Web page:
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TikTok’s in-app browser is said to be able to monitor anything you type – Mac Rumors

TikTok’s dedicated in-app browser on iOS is said to inject JavaScript code into external websites that allows TikTok to monitor “all keyboard inputs and taps” while a user interacts with a particular website, according to Security researcher Felix KrauseHowever, TikTok denied using the code for malicious reasons.

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Krause said the in-app TikTok browser “engages” in all keyboard input as the user interacts with an external website, including any sensitive details like passwords and credit card information, along with every screen tap.

“From a technical perspective, this is equivalent to installing a keylogger on third-party sites,” Krause wrote, regarding the JavaScript code that TikTok injects. However, the researcher added that “just because an application injects JavaScript into external websites, does not mean that the application is doing anything malicious.”

in the current situation shared with ForbesA TikTok spokesperson acknowledged the JavaScript code in question, but said it is only used for debugging, troubleshooting and performance monitoring to ensure an “optimal user experience”.

“Like other platforms, we use an in-app browser to provide an optimal user experience, but the Javascript code in question is only used for debugging, troubleshooting, and performance monitoring for that experience — such as checking page load speed or whether it crashes,” the statement said. Forbes.

Krause said that users who want to protect themselves from any potentially malicious use of JavaScript code in in-app browsers should switch to viewing a specific link in the platform’s default browser if possible, such as Safari on iPhone and iPad.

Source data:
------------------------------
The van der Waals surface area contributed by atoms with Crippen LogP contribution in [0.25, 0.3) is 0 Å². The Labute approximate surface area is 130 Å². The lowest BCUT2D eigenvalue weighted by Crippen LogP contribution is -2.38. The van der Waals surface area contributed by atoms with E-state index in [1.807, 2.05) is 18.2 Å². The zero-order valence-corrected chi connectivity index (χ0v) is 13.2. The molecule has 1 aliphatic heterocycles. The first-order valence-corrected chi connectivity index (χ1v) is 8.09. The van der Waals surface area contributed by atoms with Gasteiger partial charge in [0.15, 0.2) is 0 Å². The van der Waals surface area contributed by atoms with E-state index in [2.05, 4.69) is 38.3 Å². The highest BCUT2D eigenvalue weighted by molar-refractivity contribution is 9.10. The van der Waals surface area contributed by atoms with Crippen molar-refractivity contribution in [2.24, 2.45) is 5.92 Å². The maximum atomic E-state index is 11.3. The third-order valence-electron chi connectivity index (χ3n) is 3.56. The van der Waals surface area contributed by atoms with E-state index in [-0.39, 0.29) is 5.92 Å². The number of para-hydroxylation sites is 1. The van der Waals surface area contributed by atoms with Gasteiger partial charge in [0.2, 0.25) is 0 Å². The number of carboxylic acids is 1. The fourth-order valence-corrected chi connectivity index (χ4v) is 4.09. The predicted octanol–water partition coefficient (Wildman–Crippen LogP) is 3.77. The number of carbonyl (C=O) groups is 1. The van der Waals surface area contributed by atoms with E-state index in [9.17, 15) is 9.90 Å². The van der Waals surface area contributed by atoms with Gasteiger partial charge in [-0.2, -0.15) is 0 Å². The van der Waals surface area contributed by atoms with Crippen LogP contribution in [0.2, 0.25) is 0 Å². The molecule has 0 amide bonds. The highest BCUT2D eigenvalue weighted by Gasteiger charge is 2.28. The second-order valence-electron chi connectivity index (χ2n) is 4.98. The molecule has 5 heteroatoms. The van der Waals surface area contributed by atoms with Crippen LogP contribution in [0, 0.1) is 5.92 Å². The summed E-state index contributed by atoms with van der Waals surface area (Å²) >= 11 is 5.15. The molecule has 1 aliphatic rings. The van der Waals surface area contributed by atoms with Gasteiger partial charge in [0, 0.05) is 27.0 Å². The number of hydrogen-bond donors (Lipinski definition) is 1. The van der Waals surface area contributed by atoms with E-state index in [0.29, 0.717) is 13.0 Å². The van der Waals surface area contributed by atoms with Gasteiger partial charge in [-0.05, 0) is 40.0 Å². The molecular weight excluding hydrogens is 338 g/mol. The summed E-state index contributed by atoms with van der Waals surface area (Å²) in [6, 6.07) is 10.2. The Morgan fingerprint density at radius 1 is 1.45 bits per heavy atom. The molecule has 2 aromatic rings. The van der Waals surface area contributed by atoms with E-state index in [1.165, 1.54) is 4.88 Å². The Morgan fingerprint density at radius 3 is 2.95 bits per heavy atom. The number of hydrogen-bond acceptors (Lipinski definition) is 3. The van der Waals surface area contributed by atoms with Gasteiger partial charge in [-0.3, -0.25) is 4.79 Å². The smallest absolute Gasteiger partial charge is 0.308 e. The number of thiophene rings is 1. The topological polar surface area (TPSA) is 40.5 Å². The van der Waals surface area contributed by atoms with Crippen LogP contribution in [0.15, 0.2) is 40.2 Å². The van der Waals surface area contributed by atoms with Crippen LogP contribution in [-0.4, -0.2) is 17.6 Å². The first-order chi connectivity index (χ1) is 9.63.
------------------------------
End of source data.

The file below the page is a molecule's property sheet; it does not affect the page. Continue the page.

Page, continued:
“When you open a link from any app, check if the app provides a way to open the currently displayed website in your default browser,” Krause wrote. “During this analysis, every app besides TikTok provided a way to do this.”

Facebook and Instagram Two other apps insert JavaScript code into external websites that load into in-app browsers, giving apps the ability to track user activity, according to Krause. in tweetA spokesperson for Meta, the parent company of Facebook and Instagram, said the company “intentionally developed this code to honor the App Tracking Transparency (ATT) options for people on our platform.”

Krause said he created a simple tool that allows anyone to check if an in-app browser is injecting JavaScript code when viewing a website. The researcher said that users simply need to open an app they want to analyze, share the address somewhere within the app (eg in a direct message to someone else), click the in-app link to open it in the app’s browser, and read the details of the report described.

Apple did not immediately respond to a request for comment.

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